You know, going over what I’ve written these last months, I realize that I write a lot of stuff about feminist issues. So much so, I think, that some people’s reaction is bound to be, “Oh, no, not again.” This is pretty much always some people’s reaction to any article about feminist issues. I will say that most of my film friends, here and at The Dissolve, are generally fairly understanding of feminist articles; probably one of the most popular running features there examines the state of women’s issues in film. There’s got to be a reason for all this writing about feminist issues, why it’s so much at the forefront of our minds. More to the point, someone’s got to explain it to the people who don’t get it. So here I am, I guess.
So what have we talked about here? We’ve talked about gender essentialism in film criticism. We’ve talked about misogyny in the films, and particularly the Oscar winners, of the 1970s. We’ve talked about roles for women versus roles for men, especially as women age. We’ve talked about slut-shaming Black Widow. I may well have written more about film and children, which seems to be my other hobbyhorse. Yet I feel as though I have said quite a lot more than that, because there’s this feeling that, as a woman, I should be holding this in.
That’s the thing. We’re supposed to sit down, shut up, and probably let the menfolk talk for us. We’re not supposed to make a fuss and try to get things changed. And Gods forbid that there actually be an action movie with feminist themes. Or have a Lego woman riding a Lego motorcycle. Or have a woman play the love interest of a man seventeen years her senior whose love interest she’d already played once, but it’s different now, because she’s over thirty. And he’s old enough to join AARP. But she’s probably trying to play the ingenue love interest of a man in his fifties, right?
Really, really trying to understand, here. Why am I not supposed to get angry about these things? Why am I supposed to think this is just the way things are? Why isn’t this something we’re talking about a whole lot more? When I say, “This portrayal of women in such-and-such critically acclaimed motion picture made me uncomfortable,” why is the response so often, “Well, you’re just not seeing that it’s really condemning that” instead of “Why didn’t you feel it was condemning it?” Or “I can see your perspective”? Or “It didn’t feel that way to me, but I can see why it did to you”? My opinion on these things is shaped by how it feels to be a woman today, and telling me that I’m wrong in how I should feel I’m being treated is aggravating. Hell, a disturbingly large percentage of the time, what I get is “I didn’t notice.”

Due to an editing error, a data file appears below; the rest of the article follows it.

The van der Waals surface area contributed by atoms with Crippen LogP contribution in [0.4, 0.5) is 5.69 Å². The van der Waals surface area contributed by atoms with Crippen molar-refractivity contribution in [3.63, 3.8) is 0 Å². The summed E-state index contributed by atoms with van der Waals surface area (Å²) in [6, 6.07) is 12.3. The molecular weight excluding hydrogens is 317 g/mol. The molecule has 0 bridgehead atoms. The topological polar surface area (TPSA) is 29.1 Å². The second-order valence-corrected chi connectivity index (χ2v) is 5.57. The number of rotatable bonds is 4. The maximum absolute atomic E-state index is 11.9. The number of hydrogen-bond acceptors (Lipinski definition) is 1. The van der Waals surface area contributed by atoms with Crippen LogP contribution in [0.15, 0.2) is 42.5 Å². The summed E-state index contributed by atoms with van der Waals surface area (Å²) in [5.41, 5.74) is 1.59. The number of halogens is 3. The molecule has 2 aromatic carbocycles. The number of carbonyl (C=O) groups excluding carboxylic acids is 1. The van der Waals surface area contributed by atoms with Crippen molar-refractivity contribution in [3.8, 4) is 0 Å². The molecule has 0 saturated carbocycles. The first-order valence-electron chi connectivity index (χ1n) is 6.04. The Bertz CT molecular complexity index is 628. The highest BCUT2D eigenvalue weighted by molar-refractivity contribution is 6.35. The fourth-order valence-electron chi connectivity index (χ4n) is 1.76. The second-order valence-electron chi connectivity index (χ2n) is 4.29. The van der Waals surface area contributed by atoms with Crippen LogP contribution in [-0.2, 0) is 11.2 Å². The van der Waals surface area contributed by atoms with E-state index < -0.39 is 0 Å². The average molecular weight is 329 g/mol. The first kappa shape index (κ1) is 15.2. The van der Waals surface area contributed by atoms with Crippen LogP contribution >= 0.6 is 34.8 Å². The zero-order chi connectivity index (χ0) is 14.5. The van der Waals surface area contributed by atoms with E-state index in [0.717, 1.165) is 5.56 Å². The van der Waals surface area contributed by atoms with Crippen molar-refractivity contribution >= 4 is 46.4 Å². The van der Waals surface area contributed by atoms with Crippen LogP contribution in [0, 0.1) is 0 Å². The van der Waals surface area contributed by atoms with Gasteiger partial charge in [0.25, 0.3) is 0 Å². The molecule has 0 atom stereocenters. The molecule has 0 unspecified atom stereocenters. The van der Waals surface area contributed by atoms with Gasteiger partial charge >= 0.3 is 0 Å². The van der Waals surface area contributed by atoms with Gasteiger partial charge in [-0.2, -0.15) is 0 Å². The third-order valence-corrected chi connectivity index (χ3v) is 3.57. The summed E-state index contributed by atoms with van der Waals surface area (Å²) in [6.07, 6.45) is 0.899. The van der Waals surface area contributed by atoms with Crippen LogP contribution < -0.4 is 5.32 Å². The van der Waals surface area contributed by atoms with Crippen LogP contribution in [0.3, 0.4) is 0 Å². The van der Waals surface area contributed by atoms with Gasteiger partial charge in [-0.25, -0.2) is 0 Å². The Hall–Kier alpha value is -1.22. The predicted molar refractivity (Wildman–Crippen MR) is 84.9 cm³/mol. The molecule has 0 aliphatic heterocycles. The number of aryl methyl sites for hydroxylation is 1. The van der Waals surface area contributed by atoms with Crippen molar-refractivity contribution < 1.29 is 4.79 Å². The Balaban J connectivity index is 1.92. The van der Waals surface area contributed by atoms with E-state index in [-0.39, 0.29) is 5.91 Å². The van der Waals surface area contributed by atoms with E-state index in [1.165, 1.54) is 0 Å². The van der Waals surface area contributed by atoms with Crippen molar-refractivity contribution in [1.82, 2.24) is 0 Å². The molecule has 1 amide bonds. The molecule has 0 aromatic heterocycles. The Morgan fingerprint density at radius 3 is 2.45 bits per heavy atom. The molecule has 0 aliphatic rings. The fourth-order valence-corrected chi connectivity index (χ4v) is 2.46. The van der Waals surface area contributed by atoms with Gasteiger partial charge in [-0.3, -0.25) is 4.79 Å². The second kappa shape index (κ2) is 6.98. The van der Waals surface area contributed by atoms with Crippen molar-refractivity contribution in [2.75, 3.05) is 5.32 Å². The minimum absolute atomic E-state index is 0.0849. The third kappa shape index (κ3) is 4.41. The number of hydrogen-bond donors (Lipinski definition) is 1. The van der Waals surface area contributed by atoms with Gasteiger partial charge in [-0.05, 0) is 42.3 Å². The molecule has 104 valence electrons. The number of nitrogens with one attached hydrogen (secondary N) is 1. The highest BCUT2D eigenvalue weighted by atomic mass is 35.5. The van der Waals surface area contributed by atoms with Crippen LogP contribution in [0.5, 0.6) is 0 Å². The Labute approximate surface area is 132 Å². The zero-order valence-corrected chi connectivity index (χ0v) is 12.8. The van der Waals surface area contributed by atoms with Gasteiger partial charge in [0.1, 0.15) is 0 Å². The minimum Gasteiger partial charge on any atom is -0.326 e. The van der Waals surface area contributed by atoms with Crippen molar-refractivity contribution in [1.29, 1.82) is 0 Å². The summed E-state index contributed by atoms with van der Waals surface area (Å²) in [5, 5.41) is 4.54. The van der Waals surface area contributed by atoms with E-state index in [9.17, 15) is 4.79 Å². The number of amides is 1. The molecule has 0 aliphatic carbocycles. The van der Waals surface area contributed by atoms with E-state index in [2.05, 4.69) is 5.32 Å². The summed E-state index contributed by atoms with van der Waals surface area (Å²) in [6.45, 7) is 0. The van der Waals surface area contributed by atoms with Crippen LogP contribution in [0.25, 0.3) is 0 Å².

Oh, let’s not forget that saying these things clearly proves I hate men. And I hate fun, too. Don’t forget that. I’m shrill and humourless. Especially because we all know women aren’t funny.
I’m tired. I’m tired of the comedies where the purpose of the woman is to destroy the man’s fun. I’m tired of action movies where the purpose of the woman is to be rescued by the man. I’m tired of dramas where the purpose of the woman is to be the prize the man gets for reaching his goals. I’m tired of an industry that ignores not only that more than half the world’s population is female but that women buy more tickets than men. I’m tired of an industry that doesn’t want women in positions of power and humiliates and belittles the women not in positions of power. I’m tired of an industry where a woman younger than I am is too old to be a romantic interest to a man almost old enough to be her father.
I do not fool myself with the belief that all that many people are reading this. On the other hand, I believe that every little bit counts. Every word might do something. Someone might hear it and actually think about it instead of just continuing in their same opinion, and isn’t that the actual point of a think piece in the first place?